CSA Newsletter- Box 16-October 5

by jennifer on October 5, 2011

From left to right: rutabaga, Scarlet Queen turnip, Purple Top turnip, Gold Ball Turnip

This is the last delivery week for the HEIGHT OF THE SEASON shares. REGULAR SEASON SHARES end the week of October 19th. FALL SHARES start the weekend of October 29th. There are still fall shares available. Download this form and send it in with your payment.

ON THE FARM: It is as if nature flipped a switch. Last week it was corn and tomatoes with every meal and now I just want soups  and oven roasted veggies that will warm my kitchen and my belly. It looks the PNW rains have moved in for good, though hopefully we will be graced with an occasional sunny day while we all make the transition. Last week was like the “big horrah” on the farm. In the last days of sun and dryness, the crew managed to get all the winter squash and potatoes out of the field and tucked safely in the barns. Jim disked and tilled in all he could and got the cover crop down before the rains came. The crows have been out there grazing on the seed, but it should all germinate quickly and be safe from all those pesky pecking beaks. It was the last week for 4 of our 9 remaining crew. It is now down to just 5 of us: Jim, Isaac, Jonathon, Lauren , and myself. With all the big fall jobs done and less crops to harvest we should be able to keep our heads above water…right?

We have a new vegetable to introduce you to today. (Drum roll please…) RUTABAGA!!!! I don’t think I had ever eaten a rutabaga until yesterday when Jim and I did the turnip and rutabaga taste test. We pulled  rutabagas of various sizes and one each of the 3 turnip varieties we are growing. We peeled and sliced them all and did a tasting; much like a wine, cheese, or chocolate tasting. Imagine if you will 2 farmers in muddy rain gear standing in front of the wash table peeling, slicing, and sampling the offerings and saying to one another,  “This one is sweeter, this one is crunchier, this one has a hint of spice.”  All that was lacking were the pretentious industry terminology and observations about “bouquet” and “finish”. But I digress.  Oh my goodness, who knew how amazing rutabagas are? How are these crazy looking things not a staple in every household? Don’t be put off by their gnarly and freakish appearance. Looks are deceiving. I did some research online and looked in some cookbooks for suggestions on how to prepare them. (See recipes below). Rutabagas and turnips are somewhat similar, though rutabagas are far sweeter. Here are some conclusions we drew from our turnip and rutabaga sampling and my research:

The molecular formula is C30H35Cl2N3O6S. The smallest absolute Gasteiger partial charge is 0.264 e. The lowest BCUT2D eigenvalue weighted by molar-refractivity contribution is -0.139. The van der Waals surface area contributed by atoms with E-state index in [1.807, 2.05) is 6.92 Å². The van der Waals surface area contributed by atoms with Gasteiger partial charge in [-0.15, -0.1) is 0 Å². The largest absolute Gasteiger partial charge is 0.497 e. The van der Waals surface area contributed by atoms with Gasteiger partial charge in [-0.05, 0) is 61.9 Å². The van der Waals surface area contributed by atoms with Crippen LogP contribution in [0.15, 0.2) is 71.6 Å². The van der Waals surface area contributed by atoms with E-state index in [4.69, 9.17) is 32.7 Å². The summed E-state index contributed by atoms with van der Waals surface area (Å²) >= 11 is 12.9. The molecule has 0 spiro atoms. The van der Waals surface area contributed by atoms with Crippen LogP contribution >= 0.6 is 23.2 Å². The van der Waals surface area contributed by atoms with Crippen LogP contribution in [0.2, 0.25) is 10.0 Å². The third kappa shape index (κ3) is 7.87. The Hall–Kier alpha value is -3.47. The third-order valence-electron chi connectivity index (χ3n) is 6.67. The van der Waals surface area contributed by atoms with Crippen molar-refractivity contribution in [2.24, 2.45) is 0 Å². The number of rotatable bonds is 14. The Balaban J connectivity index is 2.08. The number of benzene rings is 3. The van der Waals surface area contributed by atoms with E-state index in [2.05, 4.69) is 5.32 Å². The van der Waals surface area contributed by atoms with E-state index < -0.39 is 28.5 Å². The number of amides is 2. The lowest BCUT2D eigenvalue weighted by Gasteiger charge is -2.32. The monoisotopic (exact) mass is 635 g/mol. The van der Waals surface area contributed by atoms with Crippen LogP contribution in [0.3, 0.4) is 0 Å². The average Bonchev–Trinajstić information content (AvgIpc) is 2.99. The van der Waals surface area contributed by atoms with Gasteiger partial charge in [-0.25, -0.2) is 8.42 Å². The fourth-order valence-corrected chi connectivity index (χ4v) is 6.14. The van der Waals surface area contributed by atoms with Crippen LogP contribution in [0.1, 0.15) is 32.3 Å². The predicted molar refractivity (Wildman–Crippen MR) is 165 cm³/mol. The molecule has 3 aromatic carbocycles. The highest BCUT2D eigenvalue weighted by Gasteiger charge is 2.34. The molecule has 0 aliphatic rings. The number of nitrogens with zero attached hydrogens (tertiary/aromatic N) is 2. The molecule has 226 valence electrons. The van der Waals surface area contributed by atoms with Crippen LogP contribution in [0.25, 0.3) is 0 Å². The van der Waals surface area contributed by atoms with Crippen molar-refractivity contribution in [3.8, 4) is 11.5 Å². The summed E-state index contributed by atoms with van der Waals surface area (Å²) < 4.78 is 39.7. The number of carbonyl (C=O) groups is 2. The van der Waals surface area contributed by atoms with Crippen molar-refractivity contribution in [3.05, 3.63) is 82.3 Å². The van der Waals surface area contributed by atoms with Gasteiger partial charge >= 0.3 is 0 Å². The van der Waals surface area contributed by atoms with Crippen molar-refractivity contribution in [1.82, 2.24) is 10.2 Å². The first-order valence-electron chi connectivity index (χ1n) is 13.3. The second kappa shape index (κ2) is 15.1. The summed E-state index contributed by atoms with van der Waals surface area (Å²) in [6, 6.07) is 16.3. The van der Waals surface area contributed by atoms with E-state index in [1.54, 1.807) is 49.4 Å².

1. Firstly we grow 3 types of turnips in addition to the rutabaga (see photo). They are Gold Ball, Purple Top, and Scarlet Queen. All but Scarlet Queen should be peeled.
2. Even gargantuan turnips and rutabagas are crunchy and sweet, not woody or pithy.
3. Order of sweetness: rutabaga, gold ball, scarlet queen, purple top.
4. Purple top turnip is the only one of the bunch with any hint of spice, and it is subtle.
5. All are FABULOUS raw. Grate them into a salad. Cut them into matchsticks for snacking and lunches. Cut up like apple wedges.
6. From my research it looks as though turnips cook quicker than rutabagas, so if you are using both start the rutabagas first and give them a 15-20 minute head start.
7. Picky kids or spouses at home? Sneak either root into mash potatoes. They’ll never know.

Jim and I always take a moment at this time of year to make observations about the season while it is still fresh in our minds and think about changes for next year. If any of you have suggestions for crops to grow, crops to drop, additional pick-up site locations (must be centrally located and have a minimum of 12 full season shares), or any other aspects of the CSA we’d love to hear your ideas. One goal of mine is to add tons of new recipes and photos to the website this winter. We hope you will check the site over the winter for new cooking ideas. As always we welcome any of your tried and true recipes.

In Today’s Box:
acorn squash (note: the skin on these is pretty tough, so you’ll have to flip them over to check if they are done)
pie pumpkin
ailsa craig onion
copra onions
french fingerling potatoes
scarlet queen turnip
red slicing tomato
red pepper
English cucumber

cinderella pumpkin muffins-great use for leftover squash
pumpkin pie
pumpkin cheesecake
crock pot beef stew
meatloaf with lots of hidden veggies
kohlrabi carrot bake (use turnip or rutabaga instead)
rutabaga fries
turnip or rutabaga puree with leeks
buttered turnips or rutabagas
oven roasted root vegetables

I hope you enjoy these recipes and a week’s worth of cozy comfort food.


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